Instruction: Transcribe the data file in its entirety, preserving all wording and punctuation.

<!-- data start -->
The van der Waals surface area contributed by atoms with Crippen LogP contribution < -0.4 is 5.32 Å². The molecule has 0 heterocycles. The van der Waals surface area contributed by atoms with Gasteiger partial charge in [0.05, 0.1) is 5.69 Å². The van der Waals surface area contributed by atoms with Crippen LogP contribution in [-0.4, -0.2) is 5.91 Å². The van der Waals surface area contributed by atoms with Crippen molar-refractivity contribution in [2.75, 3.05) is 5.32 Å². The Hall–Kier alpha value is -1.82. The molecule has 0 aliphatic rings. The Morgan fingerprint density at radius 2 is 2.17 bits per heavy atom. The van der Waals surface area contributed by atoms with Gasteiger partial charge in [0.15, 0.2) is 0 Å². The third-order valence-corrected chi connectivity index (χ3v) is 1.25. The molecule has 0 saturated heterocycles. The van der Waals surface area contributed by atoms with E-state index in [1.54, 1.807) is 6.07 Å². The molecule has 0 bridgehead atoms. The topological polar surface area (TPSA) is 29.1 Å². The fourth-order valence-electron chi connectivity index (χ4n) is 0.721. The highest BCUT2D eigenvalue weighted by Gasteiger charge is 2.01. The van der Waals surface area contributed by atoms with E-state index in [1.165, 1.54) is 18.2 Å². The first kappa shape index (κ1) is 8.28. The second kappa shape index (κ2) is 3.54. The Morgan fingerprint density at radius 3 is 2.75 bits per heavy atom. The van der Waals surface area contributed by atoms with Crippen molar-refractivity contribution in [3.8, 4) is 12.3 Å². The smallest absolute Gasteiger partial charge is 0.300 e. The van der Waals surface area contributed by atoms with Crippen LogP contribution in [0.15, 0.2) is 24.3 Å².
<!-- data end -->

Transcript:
The van der Waals surface area contributed by atoms with Crippen LogP contribution < -0.4 is 5.32 Å². The molecule has 0 heterocycles. The van der Waals surface area contributed by atoms with Gasteiger partial charge in [0.05, 0.1) is 5.69 Å². The van der Waals surface area contributed by atoms with Crippen LogP contribution in [-0.4, -0.2) is 5.91 Å². The van der Waals surface area contributed by atoms with Crippen molar-refractivity contribution in [2.75, 3.05) is 5.32 Å². The Hall–Kier alpha value is -1.82. The molecule has 0 aliphatic rings. The Morgan fingerprint density at radius 2 is 2.17 bits per heavy atom. The van der Waals surface area contributed by atoms with Gasteiger partial charge in [0.15, 0.2) is 0 Å². The third-order valence-corrected chi connectivity index (χ3v) is 1.25. The molecule has 0 saturated heterocycles. The van der Waals surface area contributed by atoms with E-state index in [1.54, 1.807) is 6.07 Å². The molecule has 0 bridgehead atoms. The topological polar surface area (TPSA) is 29.1 Å². The fourth-order valence-electron chi connectivity index (χ4n) is 0.721. The highest BCUT2D eigenvalue weighted by Gasteiger charge is 2.01. The van der Waals surface area contributed by atoms with E-state index in [1.165, 1.54) is 18.2 Å². The first kappa shape index (κ1) is 8.28. The second kappa shape index (κ2) is 3.54. The Morgan fingerprint density at radius 3 is 2.75 bits per heavy atom. The van der Waals surface area contributed by atoms with Crippen molar-refractivity contribution in [3.8, 4) is 12.3 Å². The smallest absolute Gasteiger partial charge is 0.300 e. The van der Waals surface area contributed by atoms with Crippen LogP contribution in [0.15, 0.2) is 24.3 Å².